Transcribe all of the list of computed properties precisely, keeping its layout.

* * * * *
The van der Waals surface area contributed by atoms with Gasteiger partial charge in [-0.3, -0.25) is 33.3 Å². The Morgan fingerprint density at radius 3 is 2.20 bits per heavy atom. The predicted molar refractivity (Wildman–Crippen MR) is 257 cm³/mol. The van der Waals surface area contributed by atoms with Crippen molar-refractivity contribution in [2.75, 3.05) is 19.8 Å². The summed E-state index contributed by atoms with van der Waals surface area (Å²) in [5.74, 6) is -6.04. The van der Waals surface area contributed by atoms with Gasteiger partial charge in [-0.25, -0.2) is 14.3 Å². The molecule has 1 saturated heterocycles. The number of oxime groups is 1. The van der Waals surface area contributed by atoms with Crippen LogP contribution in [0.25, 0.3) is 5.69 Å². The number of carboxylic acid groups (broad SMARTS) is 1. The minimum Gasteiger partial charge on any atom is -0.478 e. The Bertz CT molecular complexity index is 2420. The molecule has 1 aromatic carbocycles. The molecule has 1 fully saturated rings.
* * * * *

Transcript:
The van der Waals surface area contributed by atoms with Gasteiger partial charge in [-0.3, -0.25) is 33.3 Å². The Morgan fingerprint density at radius 3 is 2.20 bits per heavy atom. The predicted molar refractivity (Wildman–Crippen MR) is 257 cm³/mol. The van der Waals surface area contributed by atoms with Crippen molar-refractivity contribution in [2.75, 3.05) is 19.8 Å². The summed E-state index contributed by atoms with van der Waals surface area (Å²) in [5.74, 6) is -6.04. The van der Waals surface area contributed by atoms with Gasteiger partial charge in [-0.25, -0.2) is 14.3 Å². The molecule has 1 saturated heterocycles. The number of oxime groups is 1. The van der Waals surface area contributed by atoms with Crippen LogP contribution in [0.25, 0.3) is 5.69 Å². The number of carboxylic acid groups (broad SMARTS) is 1. The minimum Gasteiger partial charge on any atom is -0.478 e. The Bertz CT molecular complexity index is 2420. The molecule has 1 aromatic carbocycles. The molecule has 1 fully saturated rings.